A good way to invent the future is to predict it. So I predicted Utopia, hoping to give Liberty a running start before the laws of Moore and Metcalfe delivered up what Ed Snowden now correctly calls 'turn-key totalitarianism'.
This is perhaps the most beautiful time in human history; it is really pregnant with all kinds of creative possibilities made possible by science and technology which now constitute the slave of man—if man is not enslaved by it.
Technology can help create or disorient. It can re-create things and inform us about reality, thus helping us see the options and decisions before us, or it can, on the contrary, create virtual simulations, illusions, fantasies, and fictions.
At the very moment that humans discovered the scale of the universe and found that their most unconstrained fancies were in fact dwarfed by the true dimensions of even the Milky Way Galaxy, they took steps that ensured that their descendants would be unable to see the stars at all.
I'm struck by the insidious, computer-driven tendency to take things out of the domain of muscular activity and put them into the domain of mental activity. The transfer is not paying off. Sure, muscles are unreliable, but they represent several million years of accumulated finesse.
A society that performs miracles with machinery has the capacity to make some miracles for men if it values men as highly as it values machines. This is really the crux of the problem. Are we as concerned for human values and human resources as we are for material and mechanical values?
[Technology] doesn't change the world. It really doesn't. Technologies can make it easier, can let us touch people we might not otherwise. But it's a disservice to constantly put things in a radical new light, that it's going to change everything. Things don't have to change the world to be important.
ROAD SENSE God save us, now they're murdering another winding road, and another lovely countryside will take another load of pantechnicon and car and motorbike. They're busy making bigger roads, and better roads and more, so that people can discover even faster than before that everything is everywhere alike.
As you've pointed out I've helped with more computers in more schools than anybody else in the world and I'm absolutely convinced that is by no means the most important thing. The most important thing is a person. A person who incites and feeds your curiosity; and machines cannot do that in the same way that people can.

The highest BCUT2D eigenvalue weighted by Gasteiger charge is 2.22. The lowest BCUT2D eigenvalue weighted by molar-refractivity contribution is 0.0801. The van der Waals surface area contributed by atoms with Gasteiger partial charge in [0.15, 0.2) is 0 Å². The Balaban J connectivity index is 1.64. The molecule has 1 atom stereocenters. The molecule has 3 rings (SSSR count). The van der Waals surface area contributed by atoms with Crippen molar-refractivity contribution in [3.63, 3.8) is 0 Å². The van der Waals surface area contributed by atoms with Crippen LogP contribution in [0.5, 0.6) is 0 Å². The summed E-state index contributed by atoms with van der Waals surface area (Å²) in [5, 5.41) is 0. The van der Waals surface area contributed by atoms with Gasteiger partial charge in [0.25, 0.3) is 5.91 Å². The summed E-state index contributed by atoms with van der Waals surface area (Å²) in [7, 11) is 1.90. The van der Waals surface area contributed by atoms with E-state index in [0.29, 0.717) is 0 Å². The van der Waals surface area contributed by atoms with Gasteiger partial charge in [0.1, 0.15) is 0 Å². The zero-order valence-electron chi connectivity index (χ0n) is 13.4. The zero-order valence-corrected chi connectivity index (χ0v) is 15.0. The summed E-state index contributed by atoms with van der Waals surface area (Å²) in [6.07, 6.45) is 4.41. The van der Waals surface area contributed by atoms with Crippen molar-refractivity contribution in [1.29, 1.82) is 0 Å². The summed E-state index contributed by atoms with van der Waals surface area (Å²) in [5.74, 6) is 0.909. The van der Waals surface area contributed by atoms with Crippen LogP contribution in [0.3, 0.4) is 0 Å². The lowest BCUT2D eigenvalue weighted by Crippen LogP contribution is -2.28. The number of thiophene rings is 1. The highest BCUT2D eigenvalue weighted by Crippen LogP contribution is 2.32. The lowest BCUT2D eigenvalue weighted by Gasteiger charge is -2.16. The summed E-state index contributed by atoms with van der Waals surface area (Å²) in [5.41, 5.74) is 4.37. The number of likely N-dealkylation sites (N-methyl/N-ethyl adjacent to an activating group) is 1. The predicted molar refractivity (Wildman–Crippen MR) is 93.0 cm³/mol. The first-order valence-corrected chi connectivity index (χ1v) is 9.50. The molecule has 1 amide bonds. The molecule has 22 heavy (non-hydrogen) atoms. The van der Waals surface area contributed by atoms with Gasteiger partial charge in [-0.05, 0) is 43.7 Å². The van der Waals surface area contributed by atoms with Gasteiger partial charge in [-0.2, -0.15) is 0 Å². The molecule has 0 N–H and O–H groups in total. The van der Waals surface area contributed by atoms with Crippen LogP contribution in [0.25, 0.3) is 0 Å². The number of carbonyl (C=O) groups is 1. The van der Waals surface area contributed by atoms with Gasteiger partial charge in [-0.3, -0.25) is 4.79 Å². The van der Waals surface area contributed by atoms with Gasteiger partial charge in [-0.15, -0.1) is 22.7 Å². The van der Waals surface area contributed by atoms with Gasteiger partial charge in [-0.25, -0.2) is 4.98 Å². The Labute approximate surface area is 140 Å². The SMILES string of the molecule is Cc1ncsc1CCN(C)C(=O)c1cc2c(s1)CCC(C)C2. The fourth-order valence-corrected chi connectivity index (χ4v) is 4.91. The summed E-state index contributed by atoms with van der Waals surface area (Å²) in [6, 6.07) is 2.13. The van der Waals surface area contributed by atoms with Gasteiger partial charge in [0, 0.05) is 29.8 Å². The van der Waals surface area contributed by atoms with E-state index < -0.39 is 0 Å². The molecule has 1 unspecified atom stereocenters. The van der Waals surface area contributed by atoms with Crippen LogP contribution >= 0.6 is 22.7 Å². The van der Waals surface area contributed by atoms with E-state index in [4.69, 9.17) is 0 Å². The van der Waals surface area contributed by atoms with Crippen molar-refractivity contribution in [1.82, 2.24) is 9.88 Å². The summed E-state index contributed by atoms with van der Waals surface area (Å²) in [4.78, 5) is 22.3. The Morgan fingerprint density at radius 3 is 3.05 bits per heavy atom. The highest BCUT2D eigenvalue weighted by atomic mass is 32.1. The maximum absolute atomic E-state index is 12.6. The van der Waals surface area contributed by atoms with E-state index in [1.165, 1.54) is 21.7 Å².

[The importance Google places] on the number of links to a site stems from the philosophy that the crowd is always wise. Sure, it can be. But groupthink can also lead to dangerous booms and busts, like the South Sea Bubble, Tulip Mania, or the recent US mortgage crisis. As long ago as 1841, the author Charles MacKay worried about the "madness of crowds".
Western society has accepted as unquestionable a technological imperative that is quite as arbitrary as the most primitive taboo: not merely the duty to foster invention and constantly to create technological novelties, but equally the duty to surrender to these novelties unconditionally, just because they are offered, without respect to their human consequences.
We've arranged a civilization in which most crucial elements profoundly depend on science and technology. We have also arranged things so that almost no one understands science and technology. This is a prescription for disaster. We might get away with it for a while, but sooner or later this combustible mixture of ignorance and power is going to blow up in our faces.
There are human value judgements in each of [Google's] core components. Someone at some point had to make a decision about them in order to program them in. And this is what we should be aware of: Google doesn't deliver information that's independent. It is a cyborg: part machine, part human. It filters our problems through a technological system that is, at its most basic level, subjective.
Soon silence will have passed into legend. Man has turned his back on silence. Day after day he invents machines and devices that increase noise and distract humanity from the essence of life, contemplation, meditation ... tooting, howling, screeching, booming, crashing, whistling, grinding, and trilling bolster his ego. His anxiety subsides. His inhuman void spreads monstrously like a gray vegetation.
Today's world is one in which the age-old risks of humankind—the drought, floods, communicable diseases—are less of a problem than ever before. They have been replaced by risks of humanity's own making—the unintended side-effects of beneficial technologies and the intended effects of the technologies of war. Society must hope that the world's ability to assess and manage risks will keep pace with its ability to create them.
These technologies can make life easier, can let us touch people we might not otherwise. You may have a child with a birth defect and be able to get in touch with other parents and support groups, get medical information, the latest experimental drugs. These things can profoundly influence life. I'm not downplaying that. But it's a disservice to constantly put things in this radical new light—that it's going to change everything. Things don't have to change the world to be important.
One of the things I learned at Pixar is the technology industries and the content industries do not understand each other. In Silicon Valley and at most technology companies, I swear that most people think the creative process is a bunch of guys in their early 30s, sitting on a couch, drinking beer and thinking of jokes. No, they really do. That's how television is made, they think; that's how movies are made. People in Hollywood and in the content industries, they think technology is something you just write a check for and buy. They don't understand the creativity element of technology. These are like ships passing in the night.